From the first scene, with Anakin (Hayden Christensen) and Obi-Wan Kenobi (Ewan McGregor) flying through a spectacular space battle to rescue the kidnapped chancellor Palpatine (the wickedly good Ian McDiarmid), this episode flies like a laser shot. Gone are the stilted political maneuverings and meandering spectacles of Episodes 1 and II. Here the fights are great and terrible, striking down, twisting or tarnishing forever the souls of Obi-Wan, Yoda, Anakin and his secret wife Padmà. This is the prequel where all the emotional punch lies, and it’s almost been worth the wait.

Since returning to directing with 1999’s Episode I, Lucas has slowly been getting back the chops he showed in the 1970s, with pitch-perfect blends of technical artistry and emotion in American Graffiti and Star Wars. While Episode II: Attack of the Clones was a vast improvement from Episode I, it still had too few personal consequences to move much emotion. Episode III is a flourish of Lucas’ biggest strengths and weaknesses. The action sequences are better than they’ve ever been. And the nimble clarity he shows jumping his plot from thread to thread to thread reminds us how he acquired his filmmaking empire.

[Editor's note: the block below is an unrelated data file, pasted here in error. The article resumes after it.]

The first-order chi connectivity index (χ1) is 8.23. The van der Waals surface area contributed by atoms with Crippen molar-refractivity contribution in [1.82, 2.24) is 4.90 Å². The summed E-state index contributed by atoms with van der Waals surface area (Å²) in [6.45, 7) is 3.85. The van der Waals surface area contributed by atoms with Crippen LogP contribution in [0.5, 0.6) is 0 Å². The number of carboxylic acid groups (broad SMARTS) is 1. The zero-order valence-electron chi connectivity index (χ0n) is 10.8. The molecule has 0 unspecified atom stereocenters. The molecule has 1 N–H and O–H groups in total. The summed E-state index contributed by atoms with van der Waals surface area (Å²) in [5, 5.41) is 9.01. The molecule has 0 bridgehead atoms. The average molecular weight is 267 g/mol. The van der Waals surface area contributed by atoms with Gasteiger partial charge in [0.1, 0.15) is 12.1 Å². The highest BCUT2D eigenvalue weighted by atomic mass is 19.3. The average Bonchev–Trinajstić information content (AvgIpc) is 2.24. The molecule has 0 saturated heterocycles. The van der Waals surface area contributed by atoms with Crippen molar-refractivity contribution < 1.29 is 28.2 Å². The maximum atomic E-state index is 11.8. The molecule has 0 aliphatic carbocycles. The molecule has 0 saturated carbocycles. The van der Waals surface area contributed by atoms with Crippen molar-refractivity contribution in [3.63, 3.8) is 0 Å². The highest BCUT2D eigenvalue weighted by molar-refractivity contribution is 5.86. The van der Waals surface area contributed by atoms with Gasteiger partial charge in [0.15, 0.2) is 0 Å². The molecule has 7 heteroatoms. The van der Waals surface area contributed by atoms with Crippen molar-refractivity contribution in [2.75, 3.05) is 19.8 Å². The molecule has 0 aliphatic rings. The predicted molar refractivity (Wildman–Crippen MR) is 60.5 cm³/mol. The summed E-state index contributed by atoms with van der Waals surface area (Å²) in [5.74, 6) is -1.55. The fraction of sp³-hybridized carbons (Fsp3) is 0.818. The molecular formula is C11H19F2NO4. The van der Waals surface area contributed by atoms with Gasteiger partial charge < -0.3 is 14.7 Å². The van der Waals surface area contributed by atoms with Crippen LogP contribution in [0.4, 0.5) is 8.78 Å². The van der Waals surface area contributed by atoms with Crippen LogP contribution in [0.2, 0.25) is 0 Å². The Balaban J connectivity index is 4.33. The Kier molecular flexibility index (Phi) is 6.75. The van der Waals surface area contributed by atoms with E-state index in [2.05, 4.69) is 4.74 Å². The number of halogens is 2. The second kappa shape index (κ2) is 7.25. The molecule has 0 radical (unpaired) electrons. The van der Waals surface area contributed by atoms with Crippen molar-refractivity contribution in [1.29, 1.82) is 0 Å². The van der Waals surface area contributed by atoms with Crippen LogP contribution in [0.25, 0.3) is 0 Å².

The acting however is … not great. The scenes between Anakin and Padmà (a weirdly flat Natalie Portman) underwhelm when they should be heartbreaking. But the imperfection is not enough to mask the real heartache and tragedy of a man turning his back on his wife, his brothers in arms and even himself. And let’s be honest: The acting in the original Star Wars was similarly ungreat.

The final fight between Obi-Wan and Anakin is as harrowing for its emotions as its spectacular danger. As the climax of seven hours of prequel events, it delivers. And while most of the movie seems a half-step too fast, Lucas still respects his story and fans such that he spends as much time on the ripples of aftermath as the fight.

Still, there are a few moments that strike notes so off-key (one with the newly helmeted Darth Vader nearly sinks the enterprise) they oddly make me thankful so much of this is so good. This is not the film fans had a right to expect after the wasteland of The Phantom Menace. And yet here it is.

So what’s it all come to? Episode III is not as good as those in the Original Trilogy, but it is good enough to closely miss the cut. Given what passes for blockbusters these days, it’s nice to have one last real visit to the galaxy far, far away.

May the Force be with you.

Score: 7/10

Feel like arguing about this? Come over to my Letterboxd page and let’s fight. Or, if you only have time for 140 characters, find me on Twitter at @JettJergens